Writers have been working on this premise for centuries, but at last there is scientific proof. (Well, as scientific as a writer is likely to be in the middle of soon-to-be-described situation.) The premise — seldom articulated but routinely acted upon — is that alcohol functions as an effective, suitable, and sometimes necessary lure for the muse.
The scientific proof: Occasionally I turn to the puzzle page of The New York Times for two items. One is the Sudoku puzzle, the other is a word-completion challenge — you are given a three-letter combination, and a minute in which to think of words which begin with that combination.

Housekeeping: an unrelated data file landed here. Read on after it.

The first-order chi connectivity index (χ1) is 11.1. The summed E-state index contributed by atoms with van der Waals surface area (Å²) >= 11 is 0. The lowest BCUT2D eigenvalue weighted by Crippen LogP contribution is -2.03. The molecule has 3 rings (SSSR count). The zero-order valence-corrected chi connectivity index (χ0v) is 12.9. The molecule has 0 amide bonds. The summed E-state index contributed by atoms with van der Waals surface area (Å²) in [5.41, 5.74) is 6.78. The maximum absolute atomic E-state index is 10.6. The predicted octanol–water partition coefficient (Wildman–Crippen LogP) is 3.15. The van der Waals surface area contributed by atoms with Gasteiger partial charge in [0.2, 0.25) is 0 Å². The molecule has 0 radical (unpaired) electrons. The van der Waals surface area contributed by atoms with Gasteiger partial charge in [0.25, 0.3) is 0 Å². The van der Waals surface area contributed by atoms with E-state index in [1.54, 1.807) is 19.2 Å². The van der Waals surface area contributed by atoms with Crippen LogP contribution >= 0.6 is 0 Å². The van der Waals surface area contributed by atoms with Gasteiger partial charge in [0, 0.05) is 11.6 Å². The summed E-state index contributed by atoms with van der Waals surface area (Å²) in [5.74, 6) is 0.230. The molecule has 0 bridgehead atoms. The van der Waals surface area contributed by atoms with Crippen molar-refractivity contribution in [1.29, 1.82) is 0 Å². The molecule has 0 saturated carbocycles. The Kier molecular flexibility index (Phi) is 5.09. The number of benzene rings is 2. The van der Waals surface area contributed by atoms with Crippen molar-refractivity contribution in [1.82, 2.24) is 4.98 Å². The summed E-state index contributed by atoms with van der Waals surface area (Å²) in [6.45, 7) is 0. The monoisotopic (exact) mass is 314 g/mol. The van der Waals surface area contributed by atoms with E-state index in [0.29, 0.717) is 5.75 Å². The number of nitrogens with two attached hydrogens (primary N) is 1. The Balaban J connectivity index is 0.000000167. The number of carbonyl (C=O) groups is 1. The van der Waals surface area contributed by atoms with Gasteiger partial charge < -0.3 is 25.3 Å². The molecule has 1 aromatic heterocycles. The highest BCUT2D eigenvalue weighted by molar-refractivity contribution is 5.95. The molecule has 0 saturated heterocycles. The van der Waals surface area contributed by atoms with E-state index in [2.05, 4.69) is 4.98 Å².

Over the past several months, I have established a mean performance level. So many minutes for the difficult Sudoku, so many words in three minutes for the three-part completion puzzle.
I can now report that, after just one glass of wine (or one bottle of beer), my performance level is almost always affected. My Sudoku time rises, indicating a lag in the logical center of the brain, and my word-completion score rises, indicating an increase in the language center.
Scores are not available for significantly larger alcohol intake.